Today marks my first full week as the new Executive Director of Child Care Resources of Rockland, Inc. And what a week! In addition to meeting with staff individually and in groups and attending external meetings with our community partners, I attended CCRR’s 44th Annual Early Childhood and School Age Conference at St. Thomas Aquinas College in Sparkill on November 3rd. Underwritten by the generosity of Assemblyman Ken Zebrowski, who secured grant funding for the event and other professional development initiatives, we saw over 100 teachers, child care providers, and early educators come together to learn more about their profession.
In her opening remarks, Jane Brown reiterated that what we do is for children – children who cannot wait for policymakers to figure it out. We have to revel in our passion for children, share it, and ignite it in others! Yes!
In her keynote that morning, Cindy Terebush, an Early Childhood Consultant, Presenter, and Author, focused on the need for children to play – how simple. And eye opening. Just allow kids to be kids and play. Allow them to pick up a block and decide what it is; to look at a flower an ask questions; to make up their own stories about a playground adventure or nature walk. Because we know that’s how they learn – through play. How simple.
I sat in on a good portion of Cindy’s morning workshop Project, Craft and Art – They Are Not the Same! She engaged participants in a fantastic discussion about how these common tools used in preschools. I was particularly intrigued when Cindy described project based learning – a deeper dive into discovering. We know this type of learning builds connective synapses in the brain that support the 21st Century skills. This was particularly exciting to me because my children have benefited from project based learning in our school district. I can see in them the critical thinking, collaboration, creativity, and communication skills they have built – all soft skills needed for future employment. Hearing about the foundations for these skills being built in preschool is so exciting. In this NY Times article about the maker movement, the notion that handing a preschooler a lump of clay and allowing them to figure out what it is or what it could become is exactly what Cindy was talking about.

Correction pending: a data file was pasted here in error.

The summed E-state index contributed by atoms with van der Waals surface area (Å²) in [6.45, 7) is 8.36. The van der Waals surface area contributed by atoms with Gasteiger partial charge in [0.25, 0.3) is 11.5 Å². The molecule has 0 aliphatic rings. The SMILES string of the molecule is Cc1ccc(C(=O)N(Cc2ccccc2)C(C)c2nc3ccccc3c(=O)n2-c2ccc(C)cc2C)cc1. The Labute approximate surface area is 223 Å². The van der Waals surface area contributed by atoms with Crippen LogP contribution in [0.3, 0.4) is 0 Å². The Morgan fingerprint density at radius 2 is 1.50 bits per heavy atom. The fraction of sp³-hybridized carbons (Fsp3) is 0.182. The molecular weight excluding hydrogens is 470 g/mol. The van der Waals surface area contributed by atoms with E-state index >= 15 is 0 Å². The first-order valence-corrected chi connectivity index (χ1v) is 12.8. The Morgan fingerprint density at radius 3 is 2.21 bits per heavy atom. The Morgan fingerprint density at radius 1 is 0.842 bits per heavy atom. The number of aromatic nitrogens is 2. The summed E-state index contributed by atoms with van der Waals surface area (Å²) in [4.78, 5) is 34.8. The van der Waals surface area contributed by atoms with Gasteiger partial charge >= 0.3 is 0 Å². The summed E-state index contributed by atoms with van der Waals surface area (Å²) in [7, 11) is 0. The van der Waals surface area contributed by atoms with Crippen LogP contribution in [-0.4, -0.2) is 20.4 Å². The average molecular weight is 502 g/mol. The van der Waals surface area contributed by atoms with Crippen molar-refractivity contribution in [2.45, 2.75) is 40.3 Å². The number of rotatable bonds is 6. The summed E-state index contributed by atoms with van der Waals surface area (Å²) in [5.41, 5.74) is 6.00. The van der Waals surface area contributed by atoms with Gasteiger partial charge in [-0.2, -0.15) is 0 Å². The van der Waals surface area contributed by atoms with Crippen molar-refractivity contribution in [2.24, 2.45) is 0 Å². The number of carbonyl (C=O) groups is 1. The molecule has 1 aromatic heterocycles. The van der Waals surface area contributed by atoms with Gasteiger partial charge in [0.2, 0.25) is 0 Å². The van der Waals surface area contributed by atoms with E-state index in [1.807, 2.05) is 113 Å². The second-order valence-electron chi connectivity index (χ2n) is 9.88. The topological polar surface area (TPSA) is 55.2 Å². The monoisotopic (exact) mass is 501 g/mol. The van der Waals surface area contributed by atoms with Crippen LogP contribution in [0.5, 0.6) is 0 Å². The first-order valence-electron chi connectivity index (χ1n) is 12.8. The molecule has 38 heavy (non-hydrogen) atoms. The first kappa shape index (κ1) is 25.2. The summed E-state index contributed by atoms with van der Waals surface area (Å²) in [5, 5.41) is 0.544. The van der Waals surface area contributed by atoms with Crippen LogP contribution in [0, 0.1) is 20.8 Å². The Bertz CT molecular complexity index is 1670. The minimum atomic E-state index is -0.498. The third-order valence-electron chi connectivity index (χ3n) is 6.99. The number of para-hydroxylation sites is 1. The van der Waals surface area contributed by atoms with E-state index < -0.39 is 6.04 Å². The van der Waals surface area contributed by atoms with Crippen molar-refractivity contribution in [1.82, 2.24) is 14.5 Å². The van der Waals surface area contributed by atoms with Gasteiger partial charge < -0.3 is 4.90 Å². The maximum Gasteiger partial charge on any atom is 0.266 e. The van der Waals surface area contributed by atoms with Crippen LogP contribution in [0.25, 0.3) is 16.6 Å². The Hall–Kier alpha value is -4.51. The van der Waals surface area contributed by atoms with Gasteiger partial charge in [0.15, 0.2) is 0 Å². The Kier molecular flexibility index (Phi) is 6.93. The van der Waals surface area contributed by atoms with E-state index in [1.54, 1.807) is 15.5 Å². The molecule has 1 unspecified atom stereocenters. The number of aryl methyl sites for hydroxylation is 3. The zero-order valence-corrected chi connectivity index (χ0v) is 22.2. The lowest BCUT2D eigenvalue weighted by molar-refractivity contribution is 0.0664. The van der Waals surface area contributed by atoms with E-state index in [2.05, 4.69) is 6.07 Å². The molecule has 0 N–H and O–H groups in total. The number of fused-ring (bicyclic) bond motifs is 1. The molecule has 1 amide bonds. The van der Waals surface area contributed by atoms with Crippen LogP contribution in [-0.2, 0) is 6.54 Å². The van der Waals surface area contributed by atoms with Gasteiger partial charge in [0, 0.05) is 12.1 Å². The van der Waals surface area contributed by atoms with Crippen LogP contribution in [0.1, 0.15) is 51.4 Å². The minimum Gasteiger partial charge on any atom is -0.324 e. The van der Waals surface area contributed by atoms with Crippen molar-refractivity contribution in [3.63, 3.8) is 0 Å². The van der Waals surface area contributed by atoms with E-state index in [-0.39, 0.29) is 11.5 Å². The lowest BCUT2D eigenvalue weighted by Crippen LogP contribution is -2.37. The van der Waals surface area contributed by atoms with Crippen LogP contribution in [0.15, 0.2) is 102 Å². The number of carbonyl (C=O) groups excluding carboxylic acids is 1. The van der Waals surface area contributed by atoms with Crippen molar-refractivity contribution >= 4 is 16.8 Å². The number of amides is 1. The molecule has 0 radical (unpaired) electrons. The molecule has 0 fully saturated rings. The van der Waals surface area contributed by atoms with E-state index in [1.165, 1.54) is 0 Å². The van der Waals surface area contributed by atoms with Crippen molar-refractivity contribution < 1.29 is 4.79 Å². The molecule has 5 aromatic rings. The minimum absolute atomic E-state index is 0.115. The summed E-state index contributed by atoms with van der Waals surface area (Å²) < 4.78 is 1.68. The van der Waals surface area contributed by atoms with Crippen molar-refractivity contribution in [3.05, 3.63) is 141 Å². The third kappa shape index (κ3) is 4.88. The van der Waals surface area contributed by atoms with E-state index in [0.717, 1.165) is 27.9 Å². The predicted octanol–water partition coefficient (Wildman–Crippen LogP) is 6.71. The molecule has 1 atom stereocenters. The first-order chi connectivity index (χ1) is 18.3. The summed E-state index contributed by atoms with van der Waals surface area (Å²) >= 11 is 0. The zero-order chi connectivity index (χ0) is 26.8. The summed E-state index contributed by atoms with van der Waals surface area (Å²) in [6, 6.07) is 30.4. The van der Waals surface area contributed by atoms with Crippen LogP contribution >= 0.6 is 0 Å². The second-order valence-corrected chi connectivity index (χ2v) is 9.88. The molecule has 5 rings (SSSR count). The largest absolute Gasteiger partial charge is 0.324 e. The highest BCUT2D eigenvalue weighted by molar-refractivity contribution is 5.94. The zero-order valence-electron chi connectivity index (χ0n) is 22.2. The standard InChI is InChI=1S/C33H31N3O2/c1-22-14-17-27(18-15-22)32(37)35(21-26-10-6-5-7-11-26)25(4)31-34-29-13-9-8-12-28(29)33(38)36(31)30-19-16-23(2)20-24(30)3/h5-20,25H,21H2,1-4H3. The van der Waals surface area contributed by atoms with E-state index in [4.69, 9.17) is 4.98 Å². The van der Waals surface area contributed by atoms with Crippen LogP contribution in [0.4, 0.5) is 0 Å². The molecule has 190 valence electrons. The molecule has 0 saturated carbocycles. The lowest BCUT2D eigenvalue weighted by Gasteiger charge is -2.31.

Another popular workshop that I sat in on was Developmental Discipline: An Individualized Approach to Classroom Management with Quality Improvement Specialist, Educational Consultant, and Author Eileen Flicker. She reminded us that young children especially, communicate with their bodies and will display both positive and negative behaviors. So observing them for clues about what they are thinking and feeling is imperative to developing strategies to help them express those thoughts and feelings. How powerful!
In my first week here at CCRR, I am constantly reminded there is so much we already know about children, and we have so much more to learn about them and from them. It serves us well to try looking at the world from a child’s perspective – simply.